Re: [xsl] XSLT 1.0/2.0 forward/backwards compatibility behavior

Subject: Re: [xsl] XSLT 1.0/2.0 forward/backwards compatibility behavior
From: David Carlisle <davidc@xxxxxxxxx>
Date: Wed, 22 Jun 2005 15:11:23 +0100
> What makes me wonder is because I find it hard to to motivate this behavior or 
> see it in a practical perspective.
> Perhaps someone can clear my confusion and provide some background? 

The main purpose of backward compatibility is to ensure that correct
xslt 1 programs continue to work if you upgrade your processor to xslt2

If the styesheet didn't work with an xslt1 processor (for example
because it had xpath2 syntax) then all bets are off.

Here for example we have tens of thousands of lines of XSLT1 code.
If I run it on saxon8 I get (as near as I can tell)  the same result as
saxon 6. This is good as it means that we might one day be able to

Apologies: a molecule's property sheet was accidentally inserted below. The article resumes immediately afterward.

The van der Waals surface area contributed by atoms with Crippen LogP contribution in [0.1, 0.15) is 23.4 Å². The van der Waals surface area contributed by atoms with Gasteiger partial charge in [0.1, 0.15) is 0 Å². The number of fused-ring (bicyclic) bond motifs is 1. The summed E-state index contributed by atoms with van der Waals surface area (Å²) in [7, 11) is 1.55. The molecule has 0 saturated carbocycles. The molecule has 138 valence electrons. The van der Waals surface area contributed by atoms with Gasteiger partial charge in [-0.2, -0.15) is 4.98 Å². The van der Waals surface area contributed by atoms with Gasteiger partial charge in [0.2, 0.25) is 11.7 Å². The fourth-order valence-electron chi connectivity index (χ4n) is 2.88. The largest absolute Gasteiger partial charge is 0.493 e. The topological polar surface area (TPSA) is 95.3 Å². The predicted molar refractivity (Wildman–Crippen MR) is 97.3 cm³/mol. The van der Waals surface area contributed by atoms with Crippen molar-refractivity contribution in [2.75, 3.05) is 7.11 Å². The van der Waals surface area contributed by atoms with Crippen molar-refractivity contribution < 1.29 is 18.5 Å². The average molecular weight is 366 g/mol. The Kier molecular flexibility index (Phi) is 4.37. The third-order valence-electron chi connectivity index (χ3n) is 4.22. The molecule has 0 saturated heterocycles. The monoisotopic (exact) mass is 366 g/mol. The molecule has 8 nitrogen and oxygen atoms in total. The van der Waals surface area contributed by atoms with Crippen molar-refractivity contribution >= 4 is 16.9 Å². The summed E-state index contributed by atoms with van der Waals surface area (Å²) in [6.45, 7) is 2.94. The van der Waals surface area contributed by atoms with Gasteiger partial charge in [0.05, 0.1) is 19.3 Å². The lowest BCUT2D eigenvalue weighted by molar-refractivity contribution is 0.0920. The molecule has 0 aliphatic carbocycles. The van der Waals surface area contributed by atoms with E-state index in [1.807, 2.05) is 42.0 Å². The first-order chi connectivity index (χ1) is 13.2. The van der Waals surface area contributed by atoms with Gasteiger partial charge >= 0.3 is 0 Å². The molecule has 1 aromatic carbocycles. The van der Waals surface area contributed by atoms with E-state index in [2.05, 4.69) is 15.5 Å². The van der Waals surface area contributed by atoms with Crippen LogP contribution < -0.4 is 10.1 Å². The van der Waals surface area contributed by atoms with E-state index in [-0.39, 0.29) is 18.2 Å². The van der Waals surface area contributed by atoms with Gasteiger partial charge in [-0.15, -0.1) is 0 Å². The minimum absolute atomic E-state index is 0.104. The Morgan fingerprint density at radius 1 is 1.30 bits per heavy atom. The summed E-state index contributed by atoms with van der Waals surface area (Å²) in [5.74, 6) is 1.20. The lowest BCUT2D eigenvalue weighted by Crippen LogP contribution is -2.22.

switch production from saxon6 to saxon8, especially if saxon6 becomes
unsupported or unavailable, or just no longer works on java version 7.6.

In earlier drafts of xslt2 backward compatibility was not so good and
some constructs that worked in xslt1 generated errors in xslt2 (worse,
would be if they didn't generate errors but generated different
results). That would be bad and would mean that effectively we would
have to keep to xslt1 forever. 

If you are writing a new stylesheet and want to check it works on an
xslt1 processor, you need an xslt1 processor to test it on, backward
compatibility doesn't help at all there.


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